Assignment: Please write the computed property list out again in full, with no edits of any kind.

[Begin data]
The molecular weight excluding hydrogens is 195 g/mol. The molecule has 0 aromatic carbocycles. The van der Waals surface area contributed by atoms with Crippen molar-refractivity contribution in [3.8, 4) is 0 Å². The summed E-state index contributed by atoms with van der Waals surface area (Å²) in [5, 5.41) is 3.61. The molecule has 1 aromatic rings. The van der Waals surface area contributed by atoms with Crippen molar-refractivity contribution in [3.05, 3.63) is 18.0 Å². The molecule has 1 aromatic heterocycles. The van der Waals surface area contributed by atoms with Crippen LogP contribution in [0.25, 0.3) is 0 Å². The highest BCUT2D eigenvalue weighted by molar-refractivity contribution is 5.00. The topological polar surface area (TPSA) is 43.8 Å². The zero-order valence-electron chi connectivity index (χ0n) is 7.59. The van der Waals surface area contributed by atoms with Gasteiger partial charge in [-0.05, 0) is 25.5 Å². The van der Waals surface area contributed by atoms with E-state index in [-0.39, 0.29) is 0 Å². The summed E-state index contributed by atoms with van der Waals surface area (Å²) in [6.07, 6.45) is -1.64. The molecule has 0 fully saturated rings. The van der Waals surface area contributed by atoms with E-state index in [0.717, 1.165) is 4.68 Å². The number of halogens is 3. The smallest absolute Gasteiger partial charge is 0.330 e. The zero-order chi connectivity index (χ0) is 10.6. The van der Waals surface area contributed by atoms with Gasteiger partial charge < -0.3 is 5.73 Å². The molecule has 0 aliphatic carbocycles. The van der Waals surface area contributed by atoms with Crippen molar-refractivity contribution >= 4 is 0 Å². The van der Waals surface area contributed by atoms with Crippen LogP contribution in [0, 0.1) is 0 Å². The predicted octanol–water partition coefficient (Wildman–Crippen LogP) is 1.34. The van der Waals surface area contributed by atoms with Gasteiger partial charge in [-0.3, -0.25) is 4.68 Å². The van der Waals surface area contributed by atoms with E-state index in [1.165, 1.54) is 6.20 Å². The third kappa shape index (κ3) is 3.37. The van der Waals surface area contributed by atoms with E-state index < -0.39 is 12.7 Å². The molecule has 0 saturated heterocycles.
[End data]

The molecular weight excluding hydrogens is 195 g/mol. The molecule has 0 aromatic carbocycles. The van der Waals surface area contributed by atoms with Crippen molar-refractivity contribution in [3.8, 4) is 0 Å². The summed E-state index contributed by atoms with van der Waals surface area (Å²) in [5, 5.41) is 3.61. The molecule has 1 aromatic rings. The van der Waals surface area contributed by atoms with Crippen molar-refractivity contribution in [3.05, 3.63) is 18.0 Å². The molecule has 1 aromatic heterocycles. The van der Waals surface area contributed by atoms with Crippen LogP contribution in [0.25, 0.3) is 0 Å². The highest BCUT2D eigenvalue weighted by molar-refractivity contribution is 5.00. The topological polar surface area (TPSA) is 43.8 Å². The zero-order valence-electron chi connectivity index (χ0n) is 7.59. The van der Waals surface area contributed by atoms with Gasteiger partial charge in [-0.05, 0) is 25.5 Å². The van der Waals surface area contributed by atoms with E-state index in [-0.39, 0.29) is 0 Å². The summed E-state index contributed by atoms with van der Waals surface area (Å²) in [6.07, 6.45) is -1.64. The molecule has 0 fully saturated rings. The van der Waals surface area contributed by atoms with E-state index in [0.717, 1.165) is 4.68 Å². The number of halogens is 3. The smallest absolute Gasteiger partial charge is 0.330 e. The zero-order chi connectivity index (χ0) is 10.6. The van der Waals surface area contributed by atoms with Gasteiger partial charge < -0.3 is 5.73 Å². The molecule has 0 aliphatic carbocycles. The van der Waals surface area contributed by atoms with Crippen molar-refractivity contribution >= 4 is 0 Å². The van der Waals surface area contributed by atoms with Crippen LogP contribution in [0, 0.1) is 0 Å². The predicted octanol–water partition coefficient (Wildman–Crippen LogP) is 1.34. The van der Waals surface area contributed by atoms with Gasteiger partial charge in [-0.3, -0.25) is 4.68 Å². The van der Waals surface area contributed by atoms with E-state index in [1.165, 1.54) is 6.20 Å². The third kappa shape index (κ3) is 3.37. The van der Waals surface area contributed by atoms with E-state index < -0.39 is 12.7 Å². The molecule has 0 saturated heterocycles.